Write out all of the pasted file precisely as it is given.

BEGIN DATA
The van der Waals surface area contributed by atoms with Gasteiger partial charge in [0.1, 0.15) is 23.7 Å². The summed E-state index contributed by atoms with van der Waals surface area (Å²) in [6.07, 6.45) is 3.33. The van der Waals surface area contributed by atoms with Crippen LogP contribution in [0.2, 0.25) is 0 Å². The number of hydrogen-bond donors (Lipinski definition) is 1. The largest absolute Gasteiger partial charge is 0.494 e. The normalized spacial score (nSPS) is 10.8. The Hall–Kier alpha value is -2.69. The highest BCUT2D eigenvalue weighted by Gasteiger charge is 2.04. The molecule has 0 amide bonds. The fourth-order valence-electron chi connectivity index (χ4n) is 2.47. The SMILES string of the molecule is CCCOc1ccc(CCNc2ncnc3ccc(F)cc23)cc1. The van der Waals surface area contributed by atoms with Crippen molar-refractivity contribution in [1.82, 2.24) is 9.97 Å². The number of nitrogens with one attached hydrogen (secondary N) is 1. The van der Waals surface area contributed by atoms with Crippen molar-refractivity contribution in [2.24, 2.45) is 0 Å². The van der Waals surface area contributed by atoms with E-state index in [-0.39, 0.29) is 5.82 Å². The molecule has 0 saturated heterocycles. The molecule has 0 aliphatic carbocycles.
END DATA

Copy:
The van der Waals surface area contributed by atoms with Gasteiger partial charge in [0.1, 0.15) is 23.7 Å². The summed E-state index contributed by atoms with van der Waals surface area (Å²) in [6.07, 6.45) is 3.33. The van der Waals surface area contributed by atoms with Crippen LogP contribution in [0.2, 0.25) is 0 Å². The number of hydrogen-bond donors (Lipinski definition) is 1. The largest absolute Gasteiger partial charge is 0.494 e. The normalized spacial score (nSPS) is 10.8. The Hall–Kier alpha value is -2.69. The highest BCUT2D eigenvalue weighted by Gasteiger charge is 2.04. The molecule has 0 amide bonds. The fourth-order valence-electron chi connectivity index (χ4n) is 2.47. The SMILES string of the molecule is CCCOc1ccc(CCNc2ncnc3ccc(F)cc23)cc1. The van der Waals surface area contributed by atoms with Crippen molar-refractivity contribution in [1.82, 2.24) is 9.97 Å². The number of nitrogens with one attached hydrogen (secondary N) is 1. The van der Waals surface area contributed by atoms with Crippen molar-refractivity contribution in [2.24, 2.45) is 0 Å². The van der Waals surface area contributed by atoms with E-state index in [-0.39, 0.29) is 5.82 Å². The molecule has 0 saturated heterocycles. The molecule has 0 aliphatic carbocycles.